Now, let me clarify something before misconceptions arise. God is not a sexual being. When I talk about spousal union in the context of His relationship with us, I am not referring to a sexual union. When male and female unite in marriage as human persons, they are a sign of the spousal, generative love of the Trinity, but as Christopher West often says, human marriage, as beautiful and life-giving as it can be, only gives us "a little, little glimmer" of the union awaiting us in heaven. This union we will experience is infinitely deeper and more complete than human marriage. This is the great beauty and hope witnessed to us by those who have consecrated themselves totally to God here on earth through vows of celibacy or perpetual virginity - either in the priesthood, religious life, or the single life. These people are signs of this heavenly union awaiting us.

Both married and celibate life are two equal yet different signs of the love of God. This brings up the point I mentioned last week about the difference between chastity and celibacy. Those consecrated to God live out the virtue of chastity through celibacy, but we are all called to live chaste lives, that is, rightly ordered sexuality, whether married or not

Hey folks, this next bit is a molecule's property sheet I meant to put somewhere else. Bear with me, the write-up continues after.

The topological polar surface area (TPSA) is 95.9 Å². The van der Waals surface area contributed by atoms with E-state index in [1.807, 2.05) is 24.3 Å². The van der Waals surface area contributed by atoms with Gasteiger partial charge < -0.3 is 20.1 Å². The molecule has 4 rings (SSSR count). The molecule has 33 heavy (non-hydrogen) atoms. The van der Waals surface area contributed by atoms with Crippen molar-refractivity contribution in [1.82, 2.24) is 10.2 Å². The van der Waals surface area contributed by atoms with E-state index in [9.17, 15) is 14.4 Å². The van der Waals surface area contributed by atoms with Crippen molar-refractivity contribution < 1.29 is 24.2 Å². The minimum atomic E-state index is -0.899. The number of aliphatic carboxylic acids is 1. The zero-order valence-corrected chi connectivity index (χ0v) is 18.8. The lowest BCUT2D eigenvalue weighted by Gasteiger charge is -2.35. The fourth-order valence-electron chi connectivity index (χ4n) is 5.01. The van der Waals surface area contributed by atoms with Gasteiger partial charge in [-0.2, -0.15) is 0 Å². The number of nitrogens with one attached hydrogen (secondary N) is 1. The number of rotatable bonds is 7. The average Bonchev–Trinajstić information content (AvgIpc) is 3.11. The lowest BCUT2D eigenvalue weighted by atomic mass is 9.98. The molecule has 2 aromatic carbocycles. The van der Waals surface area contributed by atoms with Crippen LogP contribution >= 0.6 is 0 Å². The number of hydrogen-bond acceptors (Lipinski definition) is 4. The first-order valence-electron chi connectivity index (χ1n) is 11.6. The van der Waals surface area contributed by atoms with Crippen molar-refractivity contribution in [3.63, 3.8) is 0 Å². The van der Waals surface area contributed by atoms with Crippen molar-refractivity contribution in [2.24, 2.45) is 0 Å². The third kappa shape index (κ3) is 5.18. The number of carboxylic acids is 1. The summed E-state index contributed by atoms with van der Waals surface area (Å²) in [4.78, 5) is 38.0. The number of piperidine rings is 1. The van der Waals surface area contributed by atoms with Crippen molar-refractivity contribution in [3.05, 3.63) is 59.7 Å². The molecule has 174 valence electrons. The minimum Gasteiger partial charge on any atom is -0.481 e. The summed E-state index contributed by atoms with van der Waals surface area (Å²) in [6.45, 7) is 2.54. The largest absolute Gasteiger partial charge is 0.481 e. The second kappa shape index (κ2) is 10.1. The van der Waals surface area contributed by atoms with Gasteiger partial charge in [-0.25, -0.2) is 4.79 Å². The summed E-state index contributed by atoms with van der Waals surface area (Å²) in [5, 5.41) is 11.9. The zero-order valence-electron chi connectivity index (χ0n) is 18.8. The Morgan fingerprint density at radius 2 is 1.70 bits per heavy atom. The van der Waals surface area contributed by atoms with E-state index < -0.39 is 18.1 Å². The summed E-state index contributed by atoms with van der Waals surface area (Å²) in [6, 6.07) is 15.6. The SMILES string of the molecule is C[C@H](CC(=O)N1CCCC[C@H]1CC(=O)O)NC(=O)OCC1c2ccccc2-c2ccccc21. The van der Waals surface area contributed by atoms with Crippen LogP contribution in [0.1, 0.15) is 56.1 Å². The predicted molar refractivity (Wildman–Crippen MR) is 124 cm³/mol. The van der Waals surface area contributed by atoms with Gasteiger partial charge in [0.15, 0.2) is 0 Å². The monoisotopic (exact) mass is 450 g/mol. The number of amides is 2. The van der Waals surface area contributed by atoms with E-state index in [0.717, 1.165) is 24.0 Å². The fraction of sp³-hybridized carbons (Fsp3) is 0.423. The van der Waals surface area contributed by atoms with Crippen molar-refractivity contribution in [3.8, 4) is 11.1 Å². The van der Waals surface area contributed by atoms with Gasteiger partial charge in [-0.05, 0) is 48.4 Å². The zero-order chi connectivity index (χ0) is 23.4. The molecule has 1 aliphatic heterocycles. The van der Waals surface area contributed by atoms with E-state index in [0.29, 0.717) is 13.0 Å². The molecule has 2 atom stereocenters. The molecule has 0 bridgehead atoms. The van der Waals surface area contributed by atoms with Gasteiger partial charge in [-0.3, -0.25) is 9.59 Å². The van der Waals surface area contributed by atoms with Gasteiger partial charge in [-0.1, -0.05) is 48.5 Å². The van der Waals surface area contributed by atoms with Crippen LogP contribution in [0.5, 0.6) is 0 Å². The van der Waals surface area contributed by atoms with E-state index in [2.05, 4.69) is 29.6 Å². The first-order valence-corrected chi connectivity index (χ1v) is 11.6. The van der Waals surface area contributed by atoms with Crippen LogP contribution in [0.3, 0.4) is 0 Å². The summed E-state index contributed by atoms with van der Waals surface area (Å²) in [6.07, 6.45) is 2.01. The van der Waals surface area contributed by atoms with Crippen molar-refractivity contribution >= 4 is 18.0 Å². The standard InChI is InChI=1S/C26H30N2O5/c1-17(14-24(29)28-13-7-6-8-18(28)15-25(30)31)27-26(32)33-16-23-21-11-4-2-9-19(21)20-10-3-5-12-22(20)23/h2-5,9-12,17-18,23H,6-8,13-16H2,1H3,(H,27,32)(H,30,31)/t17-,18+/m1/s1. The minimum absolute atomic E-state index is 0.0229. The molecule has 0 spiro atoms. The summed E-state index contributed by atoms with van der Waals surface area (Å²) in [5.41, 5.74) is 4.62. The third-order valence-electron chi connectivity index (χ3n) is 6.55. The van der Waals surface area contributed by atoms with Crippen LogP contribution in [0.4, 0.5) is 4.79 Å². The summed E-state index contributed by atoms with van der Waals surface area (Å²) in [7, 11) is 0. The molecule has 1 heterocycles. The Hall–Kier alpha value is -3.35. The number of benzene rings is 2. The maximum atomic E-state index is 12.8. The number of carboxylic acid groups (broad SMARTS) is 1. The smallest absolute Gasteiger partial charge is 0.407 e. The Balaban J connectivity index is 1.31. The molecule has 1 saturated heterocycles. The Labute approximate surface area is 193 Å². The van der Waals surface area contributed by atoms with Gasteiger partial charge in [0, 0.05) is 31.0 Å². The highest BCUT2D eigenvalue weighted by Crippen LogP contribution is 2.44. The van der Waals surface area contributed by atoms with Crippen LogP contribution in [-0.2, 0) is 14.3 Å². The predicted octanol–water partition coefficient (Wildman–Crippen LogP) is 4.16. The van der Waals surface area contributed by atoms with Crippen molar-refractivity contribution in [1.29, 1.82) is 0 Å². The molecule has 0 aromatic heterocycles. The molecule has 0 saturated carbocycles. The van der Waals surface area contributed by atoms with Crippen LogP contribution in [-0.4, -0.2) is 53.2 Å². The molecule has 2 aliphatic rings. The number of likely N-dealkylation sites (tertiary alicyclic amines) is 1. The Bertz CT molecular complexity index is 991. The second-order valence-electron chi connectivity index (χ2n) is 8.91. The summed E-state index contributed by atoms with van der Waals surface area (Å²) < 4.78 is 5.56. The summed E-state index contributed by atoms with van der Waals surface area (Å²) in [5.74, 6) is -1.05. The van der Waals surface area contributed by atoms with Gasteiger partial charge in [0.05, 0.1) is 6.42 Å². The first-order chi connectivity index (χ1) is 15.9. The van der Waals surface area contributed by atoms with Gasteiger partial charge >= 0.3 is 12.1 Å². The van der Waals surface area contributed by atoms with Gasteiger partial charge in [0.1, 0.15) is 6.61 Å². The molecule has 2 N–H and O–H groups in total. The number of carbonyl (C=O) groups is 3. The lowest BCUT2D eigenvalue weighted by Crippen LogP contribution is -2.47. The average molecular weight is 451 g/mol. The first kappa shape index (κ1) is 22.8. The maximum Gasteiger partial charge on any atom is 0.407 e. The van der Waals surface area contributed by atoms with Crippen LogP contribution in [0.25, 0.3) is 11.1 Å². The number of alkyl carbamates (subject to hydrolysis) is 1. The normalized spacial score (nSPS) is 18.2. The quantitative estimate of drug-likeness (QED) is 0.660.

Everyone, regardless of his or her state in life, is called to the virtue of chastity. How many of us have heard admonitions to remain chaste until marriage? This, of course, is to equate chastity with abstinence. If we remain here, we will end with a terribly stilted and dangerously misguided understanding of chastity, not to mention marriage. This misguided understanding of chastity is dangerous because it sets up a very legalistic paradigm of repression and indulgence without training us in the ways of self-mastery and self-giving. Be chaste until marriage translates: I need to ‘cage’ the unicorn (eros) for now, but once I’m married I’m ‘allowed’ to open the cage. If this is our approach to chastity, get ready to be gored.
— Christopher West, Fill These Hearts

We must correct these misguided understandings which have wounded so many, so deeply.